For those who want to feel close to the land without digging in the dirt, community supported agriculture offers a rich, sustainable option. In community supported ag, or CSA, consumers sign up for a weekly or biweekly share – a rotating harvest of vegetables, fruit, meat, cheese, eggs, flowers, honey and more, depending on the local farm – and producers gain cooperative investors who help absorb risk while reaping the rewards.
“CSAs are created through a community of people who pledge to support a farm by purchasing produce before it’s even grown,” says Kietra Olson, manager of the Wisconsin Foods Program at the Department of Agriculture, Trade and Consumer Protection. There are now about 85 CSAs in Wisconsin, some of which have been around for decades. Vermont Valley Community Farm in Dane County’s Driftless Region, for example, celebrated 24 years in 2018. Besides offering vegetable share options and worker shares (that let consumers trade labor for produce), Vermont Valley provides recipes and farm news and hosts fun events like the annual corn boil, pesto fest, pumpkin pick and tomato U-picks.
“Most Wisconsinites are several generations removed from farming, but CSAs help consumers understand all it takes to produce the food that feeds a community,” Olson says. “You learn the hardships and the rewards alongside the growers themselves. Soon they start watching the weather and thinking about what it might be doing to the crop, and farmers feel more supported.”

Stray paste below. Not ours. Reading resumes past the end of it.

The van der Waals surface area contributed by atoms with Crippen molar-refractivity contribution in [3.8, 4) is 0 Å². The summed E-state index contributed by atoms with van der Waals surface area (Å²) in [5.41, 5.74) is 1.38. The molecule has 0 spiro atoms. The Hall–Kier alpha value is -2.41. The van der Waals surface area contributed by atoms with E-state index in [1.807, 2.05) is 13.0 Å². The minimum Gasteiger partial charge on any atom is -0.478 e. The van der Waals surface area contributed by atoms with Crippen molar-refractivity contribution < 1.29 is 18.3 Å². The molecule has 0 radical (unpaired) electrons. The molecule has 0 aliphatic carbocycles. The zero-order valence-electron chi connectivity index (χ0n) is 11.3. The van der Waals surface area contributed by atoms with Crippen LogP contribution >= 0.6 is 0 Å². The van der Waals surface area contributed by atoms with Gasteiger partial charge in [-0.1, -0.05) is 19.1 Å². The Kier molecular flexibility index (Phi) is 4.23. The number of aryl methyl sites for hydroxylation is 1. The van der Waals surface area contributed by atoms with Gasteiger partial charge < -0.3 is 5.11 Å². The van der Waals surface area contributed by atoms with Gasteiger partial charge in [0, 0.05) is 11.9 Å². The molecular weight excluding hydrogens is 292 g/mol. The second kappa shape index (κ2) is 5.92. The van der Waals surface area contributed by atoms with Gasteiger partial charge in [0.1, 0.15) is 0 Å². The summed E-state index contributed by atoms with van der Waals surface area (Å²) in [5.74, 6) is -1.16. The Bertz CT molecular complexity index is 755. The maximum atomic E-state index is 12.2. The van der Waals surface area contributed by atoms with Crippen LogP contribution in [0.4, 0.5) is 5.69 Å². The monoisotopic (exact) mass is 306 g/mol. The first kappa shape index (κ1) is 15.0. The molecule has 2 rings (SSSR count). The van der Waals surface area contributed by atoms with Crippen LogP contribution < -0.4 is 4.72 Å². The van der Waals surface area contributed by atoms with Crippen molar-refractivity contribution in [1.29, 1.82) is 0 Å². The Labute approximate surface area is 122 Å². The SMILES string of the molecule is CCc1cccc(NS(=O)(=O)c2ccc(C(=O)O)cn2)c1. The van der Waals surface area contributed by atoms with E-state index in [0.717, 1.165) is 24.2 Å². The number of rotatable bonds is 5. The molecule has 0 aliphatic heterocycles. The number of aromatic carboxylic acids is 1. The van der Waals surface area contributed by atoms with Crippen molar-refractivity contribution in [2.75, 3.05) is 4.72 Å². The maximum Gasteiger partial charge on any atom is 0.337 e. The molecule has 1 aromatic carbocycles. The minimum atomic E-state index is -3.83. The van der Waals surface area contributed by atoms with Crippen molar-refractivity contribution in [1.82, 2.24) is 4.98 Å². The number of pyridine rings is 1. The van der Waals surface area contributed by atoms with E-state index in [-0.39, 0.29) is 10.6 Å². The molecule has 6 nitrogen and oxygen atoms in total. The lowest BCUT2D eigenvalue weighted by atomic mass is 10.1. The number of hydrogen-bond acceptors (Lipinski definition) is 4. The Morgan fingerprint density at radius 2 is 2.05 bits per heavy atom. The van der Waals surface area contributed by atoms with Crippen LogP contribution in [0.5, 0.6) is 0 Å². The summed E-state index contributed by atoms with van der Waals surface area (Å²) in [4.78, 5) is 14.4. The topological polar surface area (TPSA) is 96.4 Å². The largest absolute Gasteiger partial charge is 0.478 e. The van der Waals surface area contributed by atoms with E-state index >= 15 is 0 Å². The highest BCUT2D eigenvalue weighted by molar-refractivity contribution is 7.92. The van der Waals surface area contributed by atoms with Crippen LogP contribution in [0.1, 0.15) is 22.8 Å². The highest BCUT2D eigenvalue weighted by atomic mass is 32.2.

“One of my favorite things about CSA as a model is that it connects me directly with the people who eat my food and I am able to tailor my planning and growing to them,” says owner-operator Katrina Becker, who has managed the 150-acre diversified organic Stoney Acres Farm with Tony Schultz since 2005. With the new CSA option, Becker hopes to educate members with recipes and videos, as well as improve her own practices based on their feedback.
“CSA is unique, in that by placing money directly in farmers’ hands at the start of the season, consumers help spread out the risk and eliminate the need for seasonal debt,” Becker says. “This means farmers can focus on being excellent farmers first and foremost, and can grow more challenging but desirable crops for consumers, and it creates a more stable farming and rural community.”